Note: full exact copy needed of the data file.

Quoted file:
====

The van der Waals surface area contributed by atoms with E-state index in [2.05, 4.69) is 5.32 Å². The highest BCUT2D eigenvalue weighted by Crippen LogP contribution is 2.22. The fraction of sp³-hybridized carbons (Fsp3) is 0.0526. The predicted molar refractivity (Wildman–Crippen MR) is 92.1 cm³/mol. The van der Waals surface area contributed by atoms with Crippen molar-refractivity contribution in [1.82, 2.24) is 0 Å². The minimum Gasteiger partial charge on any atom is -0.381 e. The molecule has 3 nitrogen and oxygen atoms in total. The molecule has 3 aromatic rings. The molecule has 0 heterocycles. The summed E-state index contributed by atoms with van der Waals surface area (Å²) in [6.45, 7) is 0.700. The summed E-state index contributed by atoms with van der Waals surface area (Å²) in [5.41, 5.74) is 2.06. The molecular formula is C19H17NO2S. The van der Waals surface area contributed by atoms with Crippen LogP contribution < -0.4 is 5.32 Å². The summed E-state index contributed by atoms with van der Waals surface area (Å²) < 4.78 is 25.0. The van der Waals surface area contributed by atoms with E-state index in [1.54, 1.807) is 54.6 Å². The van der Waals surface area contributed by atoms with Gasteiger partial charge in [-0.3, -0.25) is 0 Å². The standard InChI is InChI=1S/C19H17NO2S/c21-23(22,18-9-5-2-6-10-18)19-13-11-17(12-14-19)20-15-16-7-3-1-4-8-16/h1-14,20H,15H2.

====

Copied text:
The van der Waals surface area contributed by atoms with E-state index in [2.05, 4.69) is 5.32 Å². The highest BCUT2D eigenvalue weighted by Crippen LogP contribution is 2.22. The fraction of sp³-hybridized carbons (Fsp3) is 0.0526. The predicted molar refractivity (Wildman–Crippen MR) is 92.1 cm³/mol. The van der Waals surface area contributed by atoms with Crippen molar-refractivity contribution in [1.82, 2.24) is 0 Å². The minimum Gasteiger partial charge on any atom is -0.381 e. The molecule has 3 nitrogen and oxygen atoms in total. The molecule has 3 aromatic rings. The molecule has 0 heterocycles. The summed E-state index contributed by atoms with van der Waals surface area (Å²) in [6.45, 7) is 0.700. The summed E-state index contributed by atoms with van der Waals surface area (Å²) in [5.41, 5.74) is 2.06. The molecular formula is C19H17NO2S. The van der Waals surface area contributed by atoms with Crippen LogP contribution < -0.4 is 5.32 Å². The summed E-state index contributed by atoms with van der Waals surface area (Å²) < 4.78 is 25.0. The van der Waals surface area contributed by atoms with E-state index in [1.54, 1.807) is 54.6 Å². The van der Waals surface area contributed by atoms with Gasteiger partial charge in [-0.3, -0.25) is 0 Å². The standard InChI is InChI=1S/C19H17NO2S/c21-23(22,18-9-5-2-6-10-18)19-13-11-17(12-14-19)20-15-16-7-3-1-4-8-16/h1-14,20H,15H2.